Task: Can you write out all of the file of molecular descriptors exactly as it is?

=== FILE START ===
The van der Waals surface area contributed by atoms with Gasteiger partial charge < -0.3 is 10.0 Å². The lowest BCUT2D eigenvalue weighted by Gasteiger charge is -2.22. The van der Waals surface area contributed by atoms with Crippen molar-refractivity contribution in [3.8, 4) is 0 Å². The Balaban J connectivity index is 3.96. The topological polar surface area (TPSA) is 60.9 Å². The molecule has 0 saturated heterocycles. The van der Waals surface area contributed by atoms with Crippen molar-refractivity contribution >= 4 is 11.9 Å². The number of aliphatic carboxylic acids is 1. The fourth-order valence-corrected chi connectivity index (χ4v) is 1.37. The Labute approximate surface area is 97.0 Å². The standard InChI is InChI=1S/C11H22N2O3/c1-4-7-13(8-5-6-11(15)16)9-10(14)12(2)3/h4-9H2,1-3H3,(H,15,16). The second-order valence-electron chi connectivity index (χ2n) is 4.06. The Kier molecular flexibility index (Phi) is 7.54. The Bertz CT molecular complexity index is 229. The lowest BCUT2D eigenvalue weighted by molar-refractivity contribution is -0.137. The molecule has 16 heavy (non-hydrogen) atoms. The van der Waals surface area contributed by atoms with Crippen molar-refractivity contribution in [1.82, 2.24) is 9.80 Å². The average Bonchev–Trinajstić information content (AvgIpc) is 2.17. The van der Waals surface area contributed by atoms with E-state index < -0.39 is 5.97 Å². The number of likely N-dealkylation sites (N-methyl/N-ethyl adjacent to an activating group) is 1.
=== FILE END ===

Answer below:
The van der Waals surface area contributed by atoms with Gasteiger partial charge < -0.3 is 10.0 Å². The lowest BCUT2D eigenvalue weighted by Gasteiger charge is -2.22. The van der Waals surface area contributed by atoms with Crippen molar-refractivity contribution in [3.8, 4) is 0 Å². The Balaban J connectivity index is 3.96. The topological polar surface area (TPSA) is 60.9 Å². The molecule has 0 saturated heterocycles. The van der Waals surface area contributed by atoms with Crippen molar-refractivity contribution >= 4 is 11.9 Å². The number of aliphatic carboxylic acids is 1. The fourth-order valence-corrected chi connectivity index (χ4v) is 1.37. The Labute approximate surface area is 97.0 Å². The standard InChI is InChI=1S/C11H22N2O3/c1-4-7-13(8-5-6-11(15)16)9-10(14)12(2)3/h4-9H2,1-3H3,(H,15,16). The second-order valence-electron chi connectivity index (χ2n) is 4.06. The Kier molecular flexibility index (Phi) is 7.54. The Bertz CT molecular complexity index is 229. The lowest BCUT2D eigenvalue weighted by molar-refractivity contribution is -0.137. The molecule has 16 heavy (non-hydrogen) atoms. The van der Waals surface area contributed by atoms with Crippen molar-refractivity contribution in [1.82, 2.24) is 9.80 Å². The average Bonchev–Trinajstić information content (AvgIpc) is 2.17. The van der Waals surface area contributed by atoms with E-state index < -0.39 is 5.97 Å². The number of likely N-dealkylation sites (N-methyl/N-ethyl adjacent to an activating group) is 1.